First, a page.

The Ranger Training Brigade

Throughout the history of our country, Rangers and Ranger-type units served with distinction in both peace and war. Although they have been organized in various configurations, they have always been considered to be among the best leaders and units in the Army.

Today, the Army has a complete Ranger regiment on its rolls. The 75th Ranger Regiment has its headquarters and it 3rd Battalion at Fort Benning, its 1st Battalion at Fort Stewart, Ga., and its 2nd Battalion at Fort Lewis, Wash.

Rangers for these units, as well as individual soldiers from other units, were trained by the Ranger Department of the Infantry School at Fort Benning. On 1 November 1987, the department became the Ranger Training Brigade. Of all the organizational and name changes that have taken place during the past 37 years, this one has been the most significant.

The brigade's mission is to develop individual and leadership skills of selected officers, noncommissioned officers, and enlisted soldiers by requiring them to perform effectively as small-unit leaders in tactically realistic environments. It does this primarily through the Ranger Course but also through the Light Leaders Course and the Long Range Surveillance Leaders Course. (For a complete discussion of the latter two courses, which are conducted entirely at Fort Benning, see the following INFANTRY articles: “The Light Leaders Course,” by Captain William D. Phillips, January-February 1985, pp. 35-37; and “LRSU Course,” by William Lyde, Jr., November-December 1986, pp. 37-38.) Its mission, then, is not essentially different from that of the Ranger Department. The difference is in how the brigade goes about accomplishing that mission.

Traditionally, the Ranger Department was organized in a committee mode. The department's history refers to such organizations as the Coordinating Committee, Platoon Tactics Committee, Combat Conditioning Committee, Benning Ranger Committee, Attack Committee, Defense Committee, and Patrolling Committee. In later years, training at Fort Benning was under the auspices of either the Morgan Team or the Darby Team. Although this approach developed and consolidated the subject matter expertise, it did little to foster a relationship between the trainer and the trainee. In other words, no single Ranger instructor (Rl) was responsible for all the facets of a student’s training during a particular instructional phase.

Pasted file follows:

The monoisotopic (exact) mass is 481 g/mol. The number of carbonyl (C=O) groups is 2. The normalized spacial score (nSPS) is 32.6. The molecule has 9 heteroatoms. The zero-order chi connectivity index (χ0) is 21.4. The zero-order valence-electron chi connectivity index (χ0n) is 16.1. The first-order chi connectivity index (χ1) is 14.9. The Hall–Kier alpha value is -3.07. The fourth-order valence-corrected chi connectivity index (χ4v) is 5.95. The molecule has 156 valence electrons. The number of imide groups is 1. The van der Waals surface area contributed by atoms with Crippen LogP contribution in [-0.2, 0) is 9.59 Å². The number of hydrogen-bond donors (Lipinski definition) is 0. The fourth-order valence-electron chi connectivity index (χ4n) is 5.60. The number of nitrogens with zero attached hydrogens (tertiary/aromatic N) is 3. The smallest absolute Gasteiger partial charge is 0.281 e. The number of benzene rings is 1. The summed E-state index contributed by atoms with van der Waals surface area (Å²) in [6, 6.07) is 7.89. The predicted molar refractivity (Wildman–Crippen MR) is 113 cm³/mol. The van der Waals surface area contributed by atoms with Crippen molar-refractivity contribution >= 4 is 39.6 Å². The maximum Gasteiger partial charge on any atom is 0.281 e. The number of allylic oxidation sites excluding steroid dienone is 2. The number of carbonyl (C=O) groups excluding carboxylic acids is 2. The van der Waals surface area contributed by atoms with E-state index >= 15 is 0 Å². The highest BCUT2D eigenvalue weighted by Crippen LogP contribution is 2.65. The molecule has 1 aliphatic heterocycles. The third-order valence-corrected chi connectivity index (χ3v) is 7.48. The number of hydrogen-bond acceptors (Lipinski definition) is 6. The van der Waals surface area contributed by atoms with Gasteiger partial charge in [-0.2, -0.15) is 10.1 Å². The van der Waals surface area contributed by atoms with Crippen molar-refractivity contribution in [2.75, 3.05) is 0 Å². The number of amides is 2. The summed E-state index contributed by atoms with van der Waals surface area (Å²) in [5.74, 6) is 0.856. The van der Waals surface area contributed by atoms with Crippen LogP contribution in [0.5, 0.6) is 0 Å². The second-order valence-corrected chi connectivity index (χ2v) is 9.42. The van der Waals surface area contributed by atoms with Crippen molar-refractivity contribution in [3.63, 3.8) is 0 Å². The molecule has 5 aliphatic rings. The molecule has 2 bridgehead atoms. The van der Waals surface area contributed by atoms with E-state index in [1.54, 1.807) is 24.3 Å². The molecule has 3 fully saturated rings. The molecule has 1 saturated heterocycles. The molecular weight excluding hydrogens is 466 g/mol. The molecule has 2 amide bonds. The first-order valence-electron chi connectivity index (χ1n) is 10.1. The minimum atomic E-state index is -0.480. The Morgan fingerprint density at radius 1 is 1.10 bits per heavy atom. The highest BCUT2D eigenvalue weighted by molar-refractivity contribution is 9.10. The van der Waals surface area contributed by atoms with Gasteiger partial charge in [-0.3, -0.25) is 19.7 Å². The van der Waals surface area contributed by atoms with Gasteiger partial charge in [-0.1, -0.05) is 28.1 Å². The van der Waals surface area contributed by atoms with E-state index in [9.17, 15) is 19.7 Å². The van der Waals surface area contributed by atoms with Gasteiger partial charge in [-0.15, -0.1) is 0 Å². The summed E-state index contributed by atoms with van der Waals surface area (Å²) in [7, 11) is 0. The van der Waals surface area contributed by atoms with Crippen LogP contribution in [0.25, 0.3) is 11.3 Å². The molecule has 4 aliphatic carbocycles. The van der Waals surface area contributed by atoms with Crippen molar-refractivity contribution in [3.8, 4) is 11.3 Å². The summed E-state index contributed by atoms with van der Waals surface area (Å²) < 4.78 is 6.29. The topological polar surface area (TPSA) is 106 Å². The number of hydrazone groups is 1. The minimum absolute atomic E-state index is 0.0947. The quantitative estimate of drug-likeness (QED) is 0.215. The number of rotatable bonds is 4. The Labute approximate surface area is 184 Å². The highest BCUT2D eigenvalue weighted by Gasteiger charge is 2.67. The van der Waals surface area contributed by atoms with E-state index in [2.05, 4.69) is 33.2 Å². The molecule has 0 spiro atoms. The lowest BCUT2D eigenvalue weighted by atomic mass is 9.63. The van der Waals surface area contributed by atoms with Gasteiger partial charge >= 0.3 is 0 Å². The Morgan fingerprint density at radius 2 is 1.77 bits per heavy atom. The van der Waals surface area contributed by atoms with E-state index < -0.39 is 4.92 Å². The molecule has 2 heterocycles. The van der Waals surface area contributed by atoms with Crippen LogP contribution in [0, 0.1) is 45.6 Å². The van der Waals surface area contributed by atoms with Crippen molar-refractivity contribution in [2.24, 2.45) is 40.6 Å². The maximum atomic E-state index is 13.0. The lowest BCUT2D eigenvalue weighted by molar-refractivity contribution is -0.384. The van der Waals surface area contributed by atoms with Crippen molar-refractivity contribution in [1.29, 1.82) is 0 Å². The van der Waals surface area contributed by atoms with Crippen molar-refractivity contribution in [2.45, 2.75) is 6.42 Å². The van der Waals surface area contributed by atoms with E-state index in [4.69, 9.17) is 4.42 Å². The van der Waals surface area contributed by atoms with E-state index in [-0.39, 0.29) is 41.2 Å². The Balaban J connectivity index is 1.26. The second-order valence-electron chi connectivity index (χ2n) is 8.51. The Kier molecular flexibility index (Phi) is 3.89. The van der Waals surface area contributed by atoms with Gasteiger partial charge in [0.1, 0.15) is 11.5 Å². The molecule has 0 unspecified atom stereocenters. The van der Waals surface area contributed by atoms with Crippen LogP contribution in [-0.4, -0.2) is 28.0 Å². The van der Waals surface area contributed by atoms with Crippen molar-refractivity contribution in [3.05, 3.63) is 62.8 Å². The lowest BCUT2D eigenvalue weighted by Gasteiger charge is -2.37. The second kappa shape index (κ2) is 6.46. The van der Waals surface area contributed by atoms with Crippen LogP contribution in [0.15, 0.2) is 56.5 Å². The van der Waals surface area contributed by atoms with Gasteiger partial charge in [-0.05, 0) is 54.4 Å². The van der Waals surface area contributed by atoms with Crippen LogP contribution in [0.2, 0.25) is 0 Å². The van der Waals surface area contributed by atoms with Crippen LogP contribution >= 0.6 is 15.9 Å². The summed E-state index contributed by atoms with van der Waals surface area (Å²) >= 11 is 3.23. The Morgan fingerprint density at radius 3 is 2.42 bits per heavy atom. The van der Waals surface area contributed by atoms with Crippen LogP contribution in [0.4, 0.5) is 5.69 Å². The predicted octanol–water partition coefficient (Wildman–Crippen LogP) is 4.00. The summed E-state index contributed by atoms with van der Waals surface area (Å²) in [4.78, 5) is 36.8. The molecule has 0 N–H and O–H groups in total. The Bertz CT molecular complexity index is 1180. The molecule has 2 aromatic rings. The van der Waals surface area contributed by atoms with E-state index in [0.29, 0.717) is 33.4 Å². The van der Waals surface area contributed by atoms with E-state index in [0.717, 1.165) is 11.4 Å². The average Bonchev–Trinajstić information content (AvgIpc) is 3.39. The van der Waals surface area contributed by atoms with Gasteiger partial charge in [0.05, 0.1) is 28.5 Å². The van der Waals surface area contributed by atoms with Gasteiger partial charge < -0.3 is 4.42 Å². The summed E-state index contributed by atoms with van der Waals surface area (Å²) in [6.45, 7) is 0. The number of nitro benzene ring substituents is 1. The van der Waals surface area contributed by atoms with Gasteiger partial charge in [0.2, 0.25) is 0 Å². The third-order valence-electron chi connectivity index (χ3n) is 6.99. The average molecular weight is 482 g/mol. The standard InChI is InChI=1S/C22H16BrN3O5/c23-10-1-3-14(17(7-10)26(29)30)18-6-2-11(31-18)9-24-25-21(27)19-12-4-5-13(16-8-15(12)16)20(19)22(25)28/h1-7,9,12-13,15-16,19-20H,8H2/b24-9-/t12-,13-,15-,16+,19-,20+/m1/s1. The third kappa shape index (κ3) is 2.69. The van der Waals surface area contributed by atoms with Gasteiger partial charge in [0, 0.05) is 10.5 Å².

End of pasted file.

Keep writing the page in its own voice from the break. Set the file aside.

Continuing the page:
When the department was reorganized along the lines of a traditional brigade, instructors were assigned to squads, platoons, companies of Ranger students, and they became responsible for all aspects of training during each phase. Thus, the end result of each training event could be traced through a specific chain of command.


The particulars of the conversion were relatively simple. The Benning Ranger Division became the 4th Ranger Training Battalion, with a headquarters and headquarters company (HHC) and five lettered companies. Companies A, B, and C, consisting of two platoons each, train Rangers during the first two weeks of the Ranger Course, which are conducted at Fort Benning. Company D is responsible for the Long Range Surveillance Leaders Course, and Company E trains the students in the Light Leaders Course.

The Mountain Ranger Division, located at Dahlonega, Georgia, became the 5th Ranger Training Battalion, which trains Rangers during the third and fourth weeks. The Florida Ranger Division, at Eglin Air Force Base, Florida, became the 6th Ranger Training Battalion; it trains Rangers during the fifth and sixth weeks. Each of these two battalions has a headquarters company and three Ranger training companies. (The three battalions were numbered 4th, 5th, and 6th rather than 1st, 2nd, and 3rd to avoid confusion with the three battalions of the 75th Ranger Regiment.)

In addition to these three battalions, Task Force Desert at Dugway Proving Ground, Utah, has existed for the past year with a small standing cadre, commanded by the deputy brigade commander. Each of the battalions has supplied instructors to supplement this permanent cadre for the last two weeks of the Ranger Course.

Effective 8 March 1989, however, the requirement for Task Force Desert ceased to exist with the activation of the 7th Ranger Training Battalion, headquartered at Dugway. This action will not only improve the quality of life for the Ranger cadre at Dugway, it will further improve training. (Another change presently under study is the expansion of the Ranger Course from eight to nine weeks.)

Dugway’s location, terrain, and environment combine to produce a unique deployment and training scenario. The relatively long flight time provides an opportunity for in-flight airborne rigging during both the deployment and redeployment stages. The location enables the Ranger Training Brigade to take advantage of positioning and repositioning JAAT (joint air attack team) aircraft, while the vast, open terrain offers virtually unlimited range use.

At Dugway, the Ranger Training Brigade has developed exceptional live- fire lanes with real-world targets for conducting raids and ambushes and for MILES force-on-force training, all of which has been designed to be a model progressive live-fire program. The students progress from buddy team individual movement training through realistic maneuver Angle T live-fire exercises at platoon level. In short, this final two-week period serves as the “graduate” phase of the Ranger Course, because it requires the srudents to operate at a high leve1 of excellence. Given the payback in terms of training realism, this is the most cost-effective phase of Ranger School.